Here's the RHS on the matter

Scotts Roundup Tree Stump & Rootkiller has label recommendation for controlling Japanese knotweed, instructing it to be applied to the cut canes

Alternatively, try other tough formulations of glyphosate (e.g. Scotts Roundup Ultra 3000, Scotts Tumbleweed, Bayer Tough Rootkill, Bayer Super Strength Glyphosate or Doff Knockdown Maxi Strength Weedkiller)

Glyphosate is usually applied to the foliage and is passed within the plant to the underground parts

It is useful to cut away old stems during the previous winter to allow good access. The best time for spraying with glyphosate is at the flowering stage in late summer. However, it is difficult to spray at this stage, when the weed is 2.1m (7ft) or more high

A more practical approach is to allow Japanese knotweed to grow to about 90cm (3ft), which will usually be reached in May, and spray then. There will be regrowth and consequently a second application in mid-summer is useful. Check during September and if it has grown once more, spray again before growth begins to die down in the autumn. Check again the following spring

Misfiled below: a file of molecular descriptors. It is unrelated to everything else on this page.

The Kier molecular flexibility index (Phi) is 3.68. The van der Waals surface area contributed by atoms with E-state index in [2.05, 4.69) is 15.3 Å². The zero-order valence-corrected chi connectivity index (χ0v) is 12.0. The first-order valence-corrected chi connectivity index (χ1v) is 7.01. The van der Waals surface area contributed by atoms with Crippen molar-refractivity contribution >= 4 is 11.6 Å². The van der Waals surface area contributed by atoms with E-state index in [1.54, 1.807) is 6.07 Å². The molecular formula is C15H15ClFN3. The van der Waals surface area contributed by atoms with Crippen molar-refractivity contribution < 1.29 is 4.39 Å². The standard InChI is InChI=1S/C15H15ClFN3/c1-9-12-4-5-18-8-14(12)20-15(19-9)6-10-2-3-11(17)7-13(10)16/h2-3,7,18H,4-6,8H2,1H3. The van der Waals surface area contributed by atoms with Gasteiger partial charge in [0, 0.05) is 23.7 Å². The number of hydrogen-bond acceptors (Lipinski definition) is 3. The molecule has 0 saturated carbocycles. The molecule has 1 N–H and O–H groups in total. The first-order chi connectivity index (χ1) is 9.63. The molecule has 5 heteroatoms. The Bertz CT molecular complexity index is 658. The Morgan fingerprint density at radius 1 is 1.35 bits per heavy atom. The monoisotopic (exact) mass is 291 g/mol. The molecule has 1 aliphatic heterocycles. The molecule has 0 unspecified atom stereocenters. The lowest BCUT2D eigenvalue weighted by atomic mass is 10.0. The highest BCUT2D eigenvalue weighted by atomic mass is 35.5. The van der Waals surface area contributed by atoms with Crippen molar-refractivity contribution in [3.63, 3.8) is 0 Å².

Avoid spray coming into contact with garden plants. Glyphosate-treated knotweed will often produce small-leaved, bushy regrowth 50-90cm (20in-3ft) in height the following spring. This is very different in appearance to the normal plant and it is essential that this regrowth is treated

It usually takes at least three to four seasons to eradicate Japanese knotweed using glyphosate. Professional contractors, however, will have access to more powerful weedkillers that may reduce this period by half

Roger Mellie
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Re: Japanese Knotweed, anyone?

Post by Roger Mellie »

I learned a lot about this recently as we were looking at buying a property where it was found in the garden.

It is treatable, and there are professional firms that do this - just cutting it down yourself is a big no-no and will exacerbate the problem (and is illegal)

There are plenty of scare stories around if you do your googling - however do be aware that mortgage lenders treat it as very high risk, and some will just not lend if it is found within 7 metres of your house - this includes on a neighbouring property.